Native American Roots Can Mean Lower Breast Cancer Risk

Native American Roots Can Mean Lower Breast Cancer Risk
New research suggests Latinas with Native American roots inherit a genetic variant that can help protect against breast cancer.

One in five American Latinas has a decreased risk for breast cancer thanks to her DNA, according to new research funded by the National Cancer Institute.

The study, published by the University of California, San Francisco, specifies that it's a genetic variant from indigenous Americans that decreases some Latinas' breast cancer risk by a staggering 40 to 80 percent. (Video via American Museum of Natural History)

The benefit of such heritage is statistically significant, compared to other ethnic groups. The lifetime risk of developing breast cancer is 13 percent for non-Hispanic whites, 11 percent for blacks, and less than 10 percent for Latinas.

This study pushed that idea further, showing that Latinas with some indigenous American ancestry have an even lower risk than those without such roots.

Even though other races might also have indigenous American predecessors, a CNN report in 2011 stated that "since 2000, the number of Hispanics who identified themselves as Native American grew from 407,073 to 685,150, according to the 2010 census."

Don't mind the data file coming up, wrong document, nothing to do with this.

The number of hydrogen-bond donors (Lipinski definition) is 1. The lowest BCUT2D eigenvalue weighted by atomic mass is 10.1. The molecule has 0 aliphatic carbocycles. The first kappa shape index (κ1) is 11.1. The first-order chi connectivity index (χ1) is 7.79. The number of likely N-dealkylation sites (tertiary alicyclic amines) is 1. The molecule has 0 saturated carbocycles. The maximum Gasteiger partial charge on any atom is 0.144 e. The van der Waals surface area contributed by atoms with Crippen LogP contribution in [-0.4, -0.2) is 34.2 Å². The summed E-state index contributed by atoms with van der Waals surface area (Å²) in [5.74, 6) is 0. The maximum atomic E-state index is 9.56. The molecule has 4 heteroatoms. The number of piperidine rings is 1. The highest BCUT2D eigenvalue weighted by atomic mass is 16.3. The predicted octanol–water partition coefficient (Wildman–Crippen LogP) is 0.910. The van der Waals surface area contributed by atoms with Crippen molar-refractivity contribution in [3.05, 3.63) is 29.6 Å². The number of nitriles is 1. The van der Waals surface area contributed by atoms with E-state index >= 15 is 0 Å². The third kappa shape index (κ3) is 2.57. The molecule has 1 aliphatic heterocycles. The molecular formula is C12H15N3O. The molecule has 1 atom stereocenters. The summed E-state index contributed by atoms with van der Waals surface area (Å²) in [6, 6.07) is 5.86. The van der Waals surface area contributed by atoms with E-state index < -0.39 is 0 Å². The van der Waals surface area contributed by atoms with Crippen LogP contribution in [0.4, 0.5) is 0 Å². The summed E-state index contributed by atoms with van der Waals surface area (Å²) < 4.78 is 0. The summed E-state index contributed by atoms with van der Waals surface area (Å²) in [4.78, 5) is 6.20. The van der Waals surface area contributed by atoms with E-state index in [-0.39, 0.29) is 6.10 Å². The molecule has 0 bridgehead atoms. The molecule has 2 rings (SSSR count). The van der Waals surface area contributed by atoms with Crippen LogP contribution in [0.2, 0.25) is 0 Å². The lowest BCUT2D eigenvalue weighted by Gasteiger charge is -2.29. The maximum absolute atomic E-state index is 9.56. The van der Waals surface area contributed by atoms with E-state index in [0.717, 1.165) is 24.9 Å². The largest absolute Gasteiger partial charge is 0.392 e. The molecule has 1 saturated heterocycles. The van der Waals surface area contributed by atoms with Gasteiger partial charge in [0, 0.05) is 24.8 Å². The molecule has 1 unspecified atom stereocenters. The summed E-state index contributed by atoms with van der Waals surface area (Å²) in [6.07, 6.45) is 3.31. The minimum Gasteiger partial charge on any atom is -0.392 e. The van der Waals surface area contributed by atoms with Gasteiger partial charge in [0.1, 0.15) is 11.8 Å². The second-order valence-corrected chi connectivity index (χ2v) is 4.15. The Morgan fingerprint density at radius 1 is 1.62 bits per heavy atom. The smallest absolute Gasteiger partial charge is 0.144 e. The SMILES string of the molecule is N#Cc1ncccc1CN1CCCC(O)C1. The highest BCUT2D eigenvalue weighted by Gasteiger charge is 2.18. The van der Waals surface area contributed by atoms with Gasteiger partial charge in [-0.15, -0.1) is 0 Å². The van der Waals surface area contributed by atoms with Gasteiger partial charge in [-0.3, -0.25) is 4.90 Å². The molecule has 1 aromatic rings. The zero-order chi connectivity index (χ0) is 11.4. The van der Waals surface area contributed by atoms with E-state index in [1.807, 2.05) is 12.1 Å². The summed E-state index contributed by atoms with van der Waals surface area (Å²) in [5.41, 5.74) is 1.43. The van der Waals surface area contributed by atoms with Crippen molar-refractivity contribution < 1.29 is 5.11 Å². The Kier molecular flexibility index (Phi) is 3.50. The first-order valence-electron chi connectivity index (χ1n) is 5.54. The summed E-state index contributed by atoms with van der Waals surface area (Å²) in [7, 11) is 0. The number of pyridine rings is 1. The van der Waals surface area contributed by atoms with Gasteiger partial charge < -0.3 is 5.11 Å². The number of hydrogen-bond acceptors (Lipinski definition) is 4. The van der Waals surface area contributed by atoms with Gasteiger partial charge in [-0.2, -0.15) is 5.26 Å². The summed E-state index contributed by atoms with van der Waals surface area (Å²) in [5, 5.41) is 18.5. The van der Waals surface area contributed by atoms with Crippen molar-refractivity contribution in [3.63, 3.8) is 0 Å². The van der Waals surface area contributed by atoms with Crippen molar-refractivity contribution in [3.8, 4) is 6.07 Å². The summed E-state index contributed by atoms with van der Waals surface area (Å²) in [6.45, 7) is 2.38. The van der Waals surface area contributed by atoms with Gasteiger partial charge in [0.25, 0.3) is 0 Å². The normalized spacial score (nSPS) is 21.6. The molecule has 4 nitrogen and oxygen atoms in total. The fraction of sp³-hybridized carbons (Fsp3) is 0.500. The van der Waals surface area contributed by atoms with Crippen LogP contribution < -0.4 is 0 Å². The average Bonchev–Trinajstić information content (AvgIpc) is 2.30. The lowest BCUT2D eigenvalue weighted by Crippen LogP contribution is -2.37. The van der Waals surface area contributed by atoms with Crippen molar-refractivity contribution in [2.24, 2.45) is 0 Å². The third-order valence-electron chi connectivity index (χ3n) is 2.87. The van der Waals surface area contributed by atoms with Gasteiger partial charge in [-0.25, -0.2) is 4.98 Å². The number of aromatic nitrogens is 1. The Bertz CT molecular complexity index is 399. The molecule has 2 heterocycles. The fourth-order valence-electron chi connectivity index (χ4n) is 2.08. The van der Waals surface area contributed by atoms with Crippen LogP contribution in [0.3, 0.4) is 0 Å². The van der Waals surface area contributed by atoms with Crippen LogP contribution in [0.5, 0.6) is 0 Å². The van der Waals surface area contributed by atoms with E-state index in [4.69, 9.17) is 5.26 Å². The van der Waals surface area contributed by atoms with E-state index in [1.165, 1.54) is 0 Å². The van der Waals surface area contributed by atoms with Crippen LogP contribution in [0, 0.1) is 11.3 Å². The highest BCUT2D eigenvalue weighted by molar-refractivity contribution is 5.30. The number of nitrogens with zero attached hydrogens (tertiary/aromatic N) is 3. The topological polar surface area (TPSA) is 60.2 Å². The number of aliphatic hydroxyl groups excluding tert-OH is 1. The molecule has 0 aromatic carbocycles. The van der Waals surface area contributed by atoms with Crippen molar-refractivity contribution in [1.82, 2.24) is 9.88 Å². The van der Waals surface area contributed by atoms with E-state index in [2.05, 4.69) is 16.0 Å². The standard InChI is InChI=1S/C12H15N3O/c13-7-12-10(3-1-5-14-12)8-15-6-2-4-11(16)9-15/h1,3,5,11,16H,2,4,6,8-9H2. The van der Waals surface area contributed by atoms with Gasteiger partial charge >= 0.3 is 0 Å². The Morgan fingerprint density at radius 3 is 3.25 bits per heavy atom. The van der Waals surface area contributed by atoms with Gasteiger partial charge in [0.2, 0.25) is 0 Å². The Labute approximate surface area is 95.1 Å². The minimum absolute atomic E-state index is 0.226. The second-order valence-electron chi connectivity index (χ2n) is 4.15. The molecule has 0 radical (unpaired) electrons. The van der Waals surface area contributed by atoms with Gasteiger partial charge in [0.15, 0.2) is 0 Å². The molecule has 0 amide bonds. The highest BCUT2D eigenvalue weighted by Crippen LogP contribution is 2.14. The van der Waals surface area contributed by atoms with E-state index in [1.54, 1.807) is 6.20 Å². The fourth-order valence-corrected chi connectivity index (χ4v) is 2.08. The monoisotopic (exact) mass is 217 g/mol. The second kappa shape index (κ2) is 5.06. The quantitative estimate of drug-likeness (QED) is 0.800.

This growth was mainly due to newfound ties to indigenous populations. 

In fact, the nonprofit organization called the Indigenous Cultures Institute was created in 2005 to show people who label themselves as "Hispanic" that they might actually have strong Native American lineage. 

This point is not lost on scientists, who found both Native North American and Native South American ancestry in four subsets of Latinos, according to a previous study.

This research comes at a time when the number of Latinos living in the U.S. is growing exponentially. According to the Pew Research Center, as of 2013, Latinos were the nation's largest minority group, and half the entire nation's population growth between 2000 and 2010 was due to the Latino population increase.

The genetic variant that protects these Latinas, found on chromosome 6, still puzzles scientists, who haven't pinpointed how it helps. But the study's lead author called this research both "interesting and important" because it could pave the way to personalized prevention in the future, based on people's DNA.

The National Human Genome Research Institute seems to agree. It cites individualized medicine through genetic distinction as a new frontier, saying, "It has the potential to transform healthcare through earlier diagnosis, more effective prevention and treatment of disease, and avoidance of drug side effects."